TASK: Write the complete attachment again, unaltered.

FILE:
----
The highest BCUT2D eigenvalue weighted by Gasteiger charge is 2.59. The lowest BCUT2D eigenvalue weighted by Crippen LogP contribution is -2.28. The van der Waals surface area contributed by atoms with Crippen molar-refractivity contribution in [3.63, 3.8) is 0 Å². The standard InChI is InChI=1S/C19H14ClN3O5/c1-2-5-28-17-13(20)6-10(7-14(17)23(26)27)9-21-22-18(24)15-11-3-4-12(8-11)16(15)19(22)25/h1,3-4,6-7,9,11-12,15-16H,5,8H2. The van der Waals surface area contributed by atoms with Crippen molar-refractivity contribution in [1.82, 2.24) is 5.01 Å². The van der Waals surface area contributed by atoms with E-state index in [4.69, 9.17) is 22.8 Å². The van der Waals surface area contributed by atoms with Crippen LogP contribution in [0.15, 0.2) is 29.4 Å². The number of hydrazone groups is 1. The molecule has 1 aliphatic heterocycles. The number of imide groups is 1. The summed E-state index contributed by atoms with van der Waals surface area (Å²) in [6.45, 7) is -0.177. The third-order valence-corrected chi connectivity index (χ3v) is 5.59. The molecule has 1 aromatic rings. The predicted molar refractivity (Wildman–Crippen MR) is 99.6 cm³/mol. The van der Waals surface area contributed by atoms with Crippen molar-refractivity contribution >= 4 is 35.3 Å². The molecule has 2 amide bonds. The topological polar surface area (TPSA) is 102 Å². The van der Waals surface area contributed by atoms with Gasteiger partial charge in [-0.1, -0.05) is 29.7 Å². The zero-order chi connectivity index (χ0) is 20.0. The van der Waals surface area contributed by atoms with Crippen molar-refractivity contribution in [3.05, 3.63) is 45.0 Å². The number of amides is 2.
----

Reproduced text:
The highest BCUT2D eigenvalue weighted by Gasteiger charge is 2.59. The lowest BCUT2D eigenvalue weighted by Crippen LogP contribution is -2.28. The van der Waals surface area contributed by atoms with Crippen molar-refractivity contribution in [3.63, 3.8) is 0 Å². The standard InChI is InChI=1S/C19H14ClN3O5/c1-2-5-28-17-13(20)6-10(7-14(17)23(26)27)9-21-22-18(24)15-11-3-4-12(8-11)16(15)19(22)25/h1,3-4,6-7,9,11-12,15-16H,5,8H2. The van der Waals surface area contributed by atoms with Crippen molar-refractivity contribution in [1.82, 2.24) is 5.01 Å². The van der Waals surface area contributed by atoms with E-state index in [4.69, 9.17) is 22.8 Å². The van der Waals surface area contributed by atoms with Crippen LogP contribution in [0.15, 0.2) is 29.4 Å². The number of hydrazone groups is 1. The molecule has 1 aliphatic heterocycles. The number of imide groups is 1. The summed E-state index contributed by atoms with van der Waals surface area (Å²) in [6.45, 7) is -0.177. The third-order valence-corrected chi connectivity index (χ3v) is 5.59. The molecule has 1 aromatic rings. The predicted molar refractivity (Wildman–Crippen MR) is 99.6 cm³/mol. The van der Waals surface area contributed by atoms with Crippen molar-refractivity contribution >= 4 is 35.3 Å². The molecule has 2 amide bonds. The topological polar surface area (TPSA) is 102 Å². The van der Waals surface area contributed by atoms with Gasteiger partial charge in [-0.1, -0.05) is 29.7 Å². The zero-order chi connectivity index (χ0) is 20.0. The van der Waals surface area contributed by atoms with Crippen molar-refractivity contribution in [3.05, 3.63) is 45.0 Å². The number of amides is 2.